What a place! I gazed around the chain of small hills, surrounded with tufts of dried grass. If I didn’t know about this place being a weapons station, I could have easily mistaken it for a meadow. Spread in bountiful acres, the entire area took my breath away as I ran along the road. Some runners stopped to click pictures on their mobiles and I did the same. So, this was the place where ammunitions were stored. It made me wonder what this place would have looked like during wars. Just thinking about the secret codes and strategies devised here made me shiver. Feeling goosebumps prickling my tender skin, I was awestruck by the majestic splendor of this place. The sudden excitement dispelled my sleep and by now I was wide awake. My body refused to recognize any sign of fatigue just thinking about those selfless souls who had served their country with pride. How many sleepless nights would have been spent in fighting for their nation, I thought.
I saw a big hill approaching at the 11thkm. My stomach clenched into a nervous knot just looking at the intimidating slope. However, the view from the top made the arduous climb really worthwhile. I stared in awe at the sight of small green shrubs towered by dried grass and the illuminating sheet of grey clouds hovering above like a protective parent. It was one of those moments when I wished everything would just come to a standstill so that I could bask in this surreal moment forever. The quick footsteps of runners climbing up the hill brought me back to reality. The clock was ticking seconds away with every heartbeat of mine that was pulsating through my veins. It was a downhill for another mile and there was music being played just at the point when the slope descended downwards. The beats pepped the runners to help them recover from a vigorous climb and reach the finish line in a strong manner. It was just a few more miles before we were handed the finishers medal.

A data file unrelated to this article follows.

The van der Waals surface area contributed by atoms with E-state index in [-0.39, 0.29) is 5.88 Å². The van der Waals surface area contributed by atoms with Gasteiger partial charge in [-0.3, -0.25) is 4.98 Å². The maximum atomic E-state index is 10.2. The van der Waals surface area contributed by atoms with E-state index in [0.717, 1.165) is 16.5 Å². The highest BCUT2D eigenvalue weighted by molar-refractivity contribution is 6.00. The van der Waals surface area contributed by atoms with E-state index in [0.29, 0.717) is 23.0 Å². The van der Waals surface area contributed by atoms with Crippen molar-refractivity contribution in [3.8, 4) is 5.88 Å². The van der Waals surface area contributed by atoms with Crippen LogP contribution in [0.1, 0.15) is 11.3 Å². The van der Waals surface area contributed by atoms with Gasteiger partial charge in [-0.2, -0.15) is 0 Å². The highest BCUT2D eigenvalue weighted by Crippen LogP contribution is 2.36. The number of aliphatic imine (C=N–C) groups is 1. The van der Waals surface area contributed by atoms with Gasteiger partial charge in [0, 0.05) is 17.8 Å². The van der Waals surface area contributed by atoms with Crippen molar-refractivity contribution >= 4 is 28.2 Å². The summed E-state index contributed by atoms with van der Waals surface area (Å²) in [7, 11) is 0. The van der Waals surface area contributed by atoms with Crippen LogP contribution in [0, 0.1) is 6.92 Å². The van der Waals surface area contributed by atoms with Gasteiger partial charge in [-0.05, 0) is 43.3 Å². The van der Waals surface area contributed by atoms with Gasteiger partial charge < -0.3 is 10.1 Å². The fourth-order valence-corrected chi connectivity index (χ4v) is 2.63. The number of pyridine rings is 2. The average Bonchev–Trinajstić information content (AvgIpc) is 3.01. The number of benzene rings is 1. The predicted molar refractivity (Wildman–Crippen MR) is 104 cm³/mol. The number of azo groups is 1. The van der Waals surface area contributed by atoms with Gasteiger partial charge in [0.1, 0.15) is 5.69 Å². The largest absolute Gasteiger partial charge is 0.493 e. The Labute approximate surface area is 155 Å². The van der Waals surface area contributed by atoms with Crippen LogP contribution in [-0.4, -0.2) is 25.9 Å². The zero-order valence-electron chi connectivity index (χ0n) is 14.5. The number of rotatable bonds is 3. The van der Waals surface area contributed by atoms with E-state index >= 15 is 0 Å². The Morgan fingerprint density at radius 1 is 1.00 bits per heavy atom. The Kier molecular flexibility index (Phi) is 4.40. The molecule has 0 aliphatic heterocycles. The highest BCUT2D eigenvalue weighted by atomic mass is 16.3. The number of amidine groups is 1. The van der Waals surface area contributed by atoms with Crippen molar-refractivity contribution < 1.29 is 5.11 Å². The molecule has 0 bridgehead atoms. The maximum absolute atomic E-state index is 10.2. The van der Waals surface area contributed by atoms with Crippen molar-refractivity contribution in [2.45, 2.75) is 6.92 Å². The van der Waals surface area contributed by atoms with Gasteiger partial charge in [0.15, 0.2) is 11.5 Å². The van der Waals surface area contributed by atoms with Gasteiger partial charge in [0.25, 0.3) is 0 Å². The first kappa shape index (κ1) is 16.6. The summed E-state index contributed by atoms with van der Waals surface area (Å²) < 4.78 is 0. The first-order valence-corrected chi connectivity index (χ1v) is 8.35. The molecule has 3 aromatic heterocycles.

It was another incentive to run strong as this time finishers would be rewarded with the commemorative armed forces medal. Despite tiredness catching up with my legs, I continued going in a strong manner, aided by energy drink and gel. I reached a point which was just 2 km away from the finish line. A couple of men were running along with their dog. “Here boy here,” they beckoned to him when the dog came towards me. I smiled and waved saying “A good running partner.” The men grinned. My legs were almost giving up-a result of a stressful week and sleepless nights coupled with all the triathlon training. I kept going and soon heard the announcer’s voice. The finish line was just around the corner. Gathering all my reserves and clenching my fists tightly, I ran and ran until I crossed the finish line and was garlanded that precious medal.
I gazed at it in awe. Round and huge, the US flag along with the army bunker was carved on it. Humbled and exhilarated at the same time, I held it proudly while the official photographers clicked my picture. My body was now invaded by the famous runner’s high-a feeling of having completed a good run. I couldn’t wait to get back and share my experience with my family. It was an hour and 30 minutes before I would reach home. As I called for the uber, I realized that travelling 90 plus km back and forth was worth it. It isn’t every day that I get an opportunity to run in one of the most privileged area that has held a great deal of significance for the country. What made it special was the fact this run was just couple of days before the Memorial Day on May 28th!Wa